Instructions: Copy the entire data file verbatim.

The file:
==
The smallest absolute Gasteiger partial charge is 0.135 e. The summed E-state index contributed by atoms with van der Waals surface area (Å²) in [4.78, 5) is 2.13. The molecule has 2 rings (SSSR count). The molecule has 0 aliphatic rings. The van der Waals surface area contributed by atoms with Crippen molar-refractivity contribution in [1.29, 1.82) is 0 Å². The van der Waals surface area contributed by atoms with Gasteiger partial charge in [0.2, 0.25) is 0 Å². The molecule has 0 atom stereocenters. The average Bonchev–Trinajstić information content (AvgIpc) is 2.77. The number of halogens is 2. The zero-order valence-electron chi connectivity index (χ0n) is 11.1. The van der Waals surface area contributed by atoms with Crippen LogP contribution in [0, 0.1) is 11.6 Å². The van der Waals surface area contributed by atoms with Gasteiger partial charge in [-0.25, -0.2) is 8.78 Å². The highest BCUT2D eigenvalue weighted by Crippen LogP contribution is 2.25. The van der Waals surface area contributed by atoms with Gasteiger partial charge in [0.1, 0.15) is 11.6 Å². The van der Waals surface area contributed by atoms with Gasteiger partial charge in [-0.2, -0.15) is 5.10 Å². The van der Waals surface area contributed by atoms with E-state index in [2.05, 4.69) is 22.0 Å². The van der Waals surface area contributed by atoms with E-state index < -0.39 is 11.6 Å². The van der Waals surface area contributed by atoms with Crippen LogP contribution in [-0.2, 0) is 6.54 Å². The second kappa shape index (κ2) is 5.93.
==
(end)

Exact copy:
The smallest absolute Gasteiger partial charge is 0.135 e. The summed E-state index contributed by atoms with van der Waals surface area (Å²) in [4.78, 5) is 2.13. The molecule has 2 rings (SSSR count). The molecule has 0 aliphatic rings. The van der Waals surface area contributed by atoms with Crippen molar-refractivity contribution in [1.29, 1.82) is 0 Å². The van der Waals surface area contributed by atoms with Gasteiger partial charge in [0.2, 0.25) is 0 Å². The molecule has 0 atom stereocenters. The average Bonchev–Trinajstić information content (AvgIpc) is 2.77. The number of halogens is 2. The zero-order valence-electron chi connectivity index (χ0n) is 11.1. The van der Waals surface area contributed by atoms with Crippen LogP contribution in [0, 0.1) is 11.6 Å². The van der Waals surface area contributed by atoms with Gasteiger partial charge in [-0.25, -0.2) is 8.78 Å². The highest BCUT2D eigenvalue weighted by Crippen LogP contribution is 2.25. The van der Waals surface area contributed by atoms with Gasteiger partial charge in [0.1, 0.15) is 11.6 Å². The van der Waals surface area contributed by atoms with Gasteiger partial charge in [-0.2, -0.15) is 5.10 Å². The van der Waals surface area contributed by atoms with E-state index in [2.05, 4.69) is 22.0 Å². The van der Waals surface area contributed by atoms with E-state index < -0.39 is 11.6 Å². The van der Waals surface area contributed by atoms with Crippen LogP contribution in [-0.2, 0) is 6.54 Å². The second kappa shape index (κ2) is 5.93.